American Halloween is all about ghouls and ghosts, zombies, witches and things that go bump in the night. We like our holiday fun to be dark and scary (and maybe dripping with a little fake blood).
The dead are honored less frightfully — and more colorfully — in Mexico. Dia de los Muertos, Day of the Dead, has origins similar to those of Halloween. Although it is celebrated on Nov. 1 and 2 instead of Oct. 31, Dia de los Muertos also marks a time when it is believed that the spirits of the dead return to the living world.
Mexicans welcome the visitors with lavishly decorated ofrendas (altars), festooned with flowers, fruit, special pan de muerto breads and many other offerings, most notably sugar skulls, whose bright colors and elaborate designs reflect Mexican folk art.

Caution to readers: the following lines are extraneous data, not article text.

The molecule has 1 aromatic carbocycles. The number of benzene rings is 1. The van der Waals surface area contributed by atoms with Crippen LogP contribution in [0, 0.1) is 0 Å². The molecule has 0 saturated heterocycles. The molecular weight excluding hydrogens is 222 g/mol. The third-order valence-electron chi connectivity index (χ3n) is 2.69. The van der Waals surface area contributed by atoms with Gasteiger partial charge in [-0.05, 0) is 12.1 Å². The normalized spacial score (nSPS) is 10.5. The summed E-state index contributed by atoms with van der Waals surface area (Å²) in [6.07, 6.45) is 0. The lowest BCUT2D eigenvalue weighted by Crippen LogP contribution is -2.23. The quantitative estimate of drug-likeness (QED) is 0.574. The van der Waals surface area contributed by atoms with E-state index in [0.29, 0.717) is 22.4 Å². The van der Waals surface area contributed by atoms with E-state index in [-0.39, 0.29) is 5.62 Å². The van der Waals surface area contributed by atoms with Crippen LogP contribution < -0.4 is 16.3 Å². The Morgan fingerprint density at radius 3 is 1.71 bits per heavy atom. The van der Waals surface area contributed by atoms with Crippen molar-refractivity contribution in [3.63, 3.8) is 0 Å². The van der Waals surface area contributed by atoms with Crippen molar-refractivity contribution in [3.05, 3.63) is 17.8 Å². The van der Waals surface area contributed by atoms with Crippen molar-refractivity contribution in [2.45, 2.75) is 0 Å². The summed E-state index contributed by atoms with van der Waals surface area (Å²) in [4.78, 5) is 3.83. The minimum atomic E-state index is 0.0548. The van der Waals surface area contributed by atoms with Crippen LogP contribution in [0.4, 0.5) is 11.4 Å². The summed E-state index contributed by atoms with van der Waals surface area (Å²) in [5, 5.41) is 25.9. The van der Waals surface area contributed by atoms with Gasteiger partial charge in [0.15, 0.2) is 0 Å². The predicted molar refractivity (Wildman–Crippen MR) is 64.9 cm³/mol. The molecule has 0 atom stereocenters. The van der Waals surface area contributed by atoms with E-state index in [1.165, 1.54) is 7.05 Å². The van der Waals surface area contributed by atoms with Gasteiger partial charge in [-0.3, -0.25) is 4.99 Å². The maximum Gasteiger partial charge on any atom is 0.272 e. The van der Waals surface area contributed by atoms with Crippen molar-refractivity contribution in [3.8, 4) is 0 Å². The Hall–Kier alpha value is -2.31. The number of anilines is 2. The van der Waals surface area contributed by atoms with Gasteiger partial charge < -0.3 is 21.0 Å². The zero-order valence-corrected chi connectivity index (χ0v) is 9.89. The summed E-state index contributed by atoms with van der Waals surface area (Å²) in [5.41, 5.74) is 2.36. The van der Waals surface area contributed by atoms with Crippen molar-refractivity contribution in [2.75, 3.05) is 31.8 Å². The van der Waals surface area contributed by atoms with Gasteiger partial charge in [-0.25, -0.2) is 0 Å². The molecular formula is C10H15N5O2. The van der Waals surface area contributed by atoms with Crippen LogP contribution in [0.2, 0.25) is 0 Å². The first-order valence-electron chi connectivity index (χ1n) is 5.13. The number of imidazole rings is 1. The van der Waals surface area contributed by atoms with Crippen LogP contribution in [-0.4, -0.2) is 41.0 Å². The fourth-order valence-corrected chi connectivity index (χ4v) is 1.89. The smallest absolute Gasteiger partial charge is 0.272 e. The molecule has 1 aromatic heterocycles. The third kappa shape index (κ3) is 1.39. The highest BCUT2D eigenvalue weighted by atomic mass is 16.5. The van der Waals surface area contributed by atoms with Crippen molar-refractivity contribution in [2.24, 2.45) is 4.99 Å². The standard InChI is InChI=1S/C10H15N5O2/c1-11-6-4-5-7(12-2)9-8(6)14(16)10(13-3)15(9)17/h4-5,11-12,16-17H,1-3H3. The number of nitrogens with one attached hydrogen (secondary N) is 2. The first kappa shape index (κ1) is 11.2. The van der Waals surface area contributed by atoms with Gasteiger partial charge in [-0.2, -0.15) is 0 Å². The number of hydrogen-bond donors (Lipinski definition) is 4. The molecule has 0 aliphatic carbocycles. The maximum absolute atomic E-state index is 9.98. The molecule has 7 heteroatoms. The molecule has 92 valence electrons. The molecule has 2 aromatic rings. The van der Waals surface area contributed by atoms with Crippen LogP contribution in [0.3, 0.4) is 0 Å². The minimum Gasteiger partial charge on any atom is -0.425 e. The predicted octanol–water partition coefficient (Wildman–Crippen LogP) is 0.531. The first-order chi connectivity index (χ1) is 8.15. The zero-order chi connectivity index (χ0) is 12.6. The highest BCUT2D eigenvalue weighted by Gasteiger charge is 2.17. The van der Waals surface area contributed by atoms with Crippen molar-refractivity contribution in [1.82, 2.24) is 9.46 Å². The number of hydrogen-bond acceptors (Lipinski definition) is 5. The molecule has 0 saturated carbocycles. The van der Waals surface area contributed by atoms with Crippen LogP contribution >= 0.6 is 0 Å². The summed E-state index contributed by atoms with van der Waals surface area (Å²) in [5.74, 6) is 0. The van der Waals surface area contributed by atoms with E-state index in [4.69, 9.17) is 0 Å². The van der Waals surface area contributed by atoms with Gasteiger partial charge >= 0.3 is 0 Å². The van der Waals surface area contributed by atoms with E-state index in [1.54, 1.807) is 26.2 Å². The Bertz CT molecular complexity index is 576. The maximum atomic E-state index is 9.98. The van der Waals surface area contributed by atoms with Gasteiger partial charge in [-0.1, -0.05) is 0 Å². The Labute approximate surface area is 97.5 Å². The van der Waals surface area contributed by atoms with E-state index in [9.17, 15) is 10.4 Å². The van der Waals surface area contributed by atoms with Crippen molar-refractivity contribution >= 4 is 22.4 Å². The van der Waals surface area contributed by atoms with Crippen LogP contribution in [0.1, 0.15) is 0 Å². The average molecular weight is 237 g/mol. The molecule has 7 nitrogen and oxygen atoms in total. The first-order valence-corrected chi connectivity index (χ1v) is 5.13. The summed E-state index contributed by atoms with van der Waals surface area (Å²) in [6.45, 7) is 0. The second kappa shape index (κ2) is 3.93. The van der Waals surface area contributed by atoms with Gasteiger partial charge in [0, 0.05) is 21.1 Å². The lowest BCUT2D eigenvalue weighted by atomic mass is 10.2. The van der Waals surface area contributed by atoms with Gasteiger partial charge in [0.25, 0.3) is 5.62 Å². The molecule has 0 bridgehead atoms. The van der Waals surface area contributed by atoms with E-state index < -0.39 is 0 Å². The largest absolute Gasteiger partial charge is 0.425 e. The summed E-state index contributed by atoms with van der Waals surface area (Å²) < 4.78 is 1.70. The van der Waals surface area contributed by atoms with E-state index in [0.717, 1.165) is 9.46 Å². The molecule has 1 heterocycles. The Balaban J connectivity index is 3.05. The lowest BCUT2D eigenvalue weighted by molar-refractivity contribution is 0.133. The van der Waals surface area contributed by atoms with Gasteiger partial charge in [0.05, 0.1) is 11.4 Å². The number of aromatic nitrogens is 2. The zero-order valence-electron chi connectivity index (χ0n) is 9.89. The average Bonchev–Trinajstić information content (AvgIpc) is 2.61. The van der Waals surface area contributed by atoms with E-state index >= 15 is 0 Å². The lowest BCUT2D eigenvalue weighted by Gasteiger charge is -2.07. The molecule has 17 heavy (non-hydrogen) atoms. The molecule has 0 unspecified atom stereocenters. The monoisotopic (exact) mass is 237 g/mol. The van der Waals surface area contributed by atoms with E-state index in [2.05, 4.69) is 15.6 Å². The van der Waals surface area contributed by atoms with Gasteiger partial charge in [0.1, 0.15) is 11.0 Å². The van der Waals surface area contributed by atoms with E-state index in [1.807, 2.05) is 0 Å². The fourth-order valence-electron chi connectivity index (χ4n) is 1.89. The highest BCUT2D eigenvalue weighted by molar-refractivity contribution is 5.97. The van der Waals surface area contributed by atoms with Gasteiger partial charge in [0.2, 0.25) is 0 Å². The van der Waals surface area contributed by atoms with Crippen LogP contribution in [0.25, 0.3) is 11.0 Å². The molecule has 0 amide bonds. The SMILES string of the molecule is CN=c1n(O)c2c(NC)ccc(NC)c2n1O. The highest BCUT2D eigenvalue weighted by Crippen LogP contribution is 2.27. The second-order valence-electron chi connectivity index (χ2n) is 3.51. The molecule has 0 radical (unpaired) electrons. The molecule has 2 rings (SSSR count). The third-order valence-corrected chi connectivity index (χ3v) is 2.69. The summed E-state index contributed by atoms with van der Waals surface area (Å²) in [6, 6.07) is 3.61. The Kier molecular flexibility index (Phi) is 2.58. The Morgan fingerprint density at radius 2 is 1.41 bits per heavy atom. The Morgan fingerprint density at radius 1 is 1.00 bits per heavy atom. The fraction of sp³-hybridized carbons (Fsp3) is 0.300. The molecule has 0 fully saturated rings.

Well north of the border, here are a couple of places where Dia de los Muertos traditions are honored in Maine:
85-101 York St., Portland
At the Taqueria, customers are invited to bring in a photo of a deceased loved one, or a symbol of the loved one’s favorite food or drink to be included on the ofrenda. Sugar skulls and beautifully decorated sugar cookies — made by the pastry chef — are available at both locations, right next door to each other at 85 and 101 York St. And of course, there are special cocktails, served only at the Cantina, which has new hours for the winter: Thursday, Friday and Saturday, from 5 to 10 p.m.
240 Route 1, Falmouth
The restaurant’s Dia de los Muertos Fiesta on Saturday, Nov. 2, will include live music, a tapas menu and drink specials all night. Costumes optional.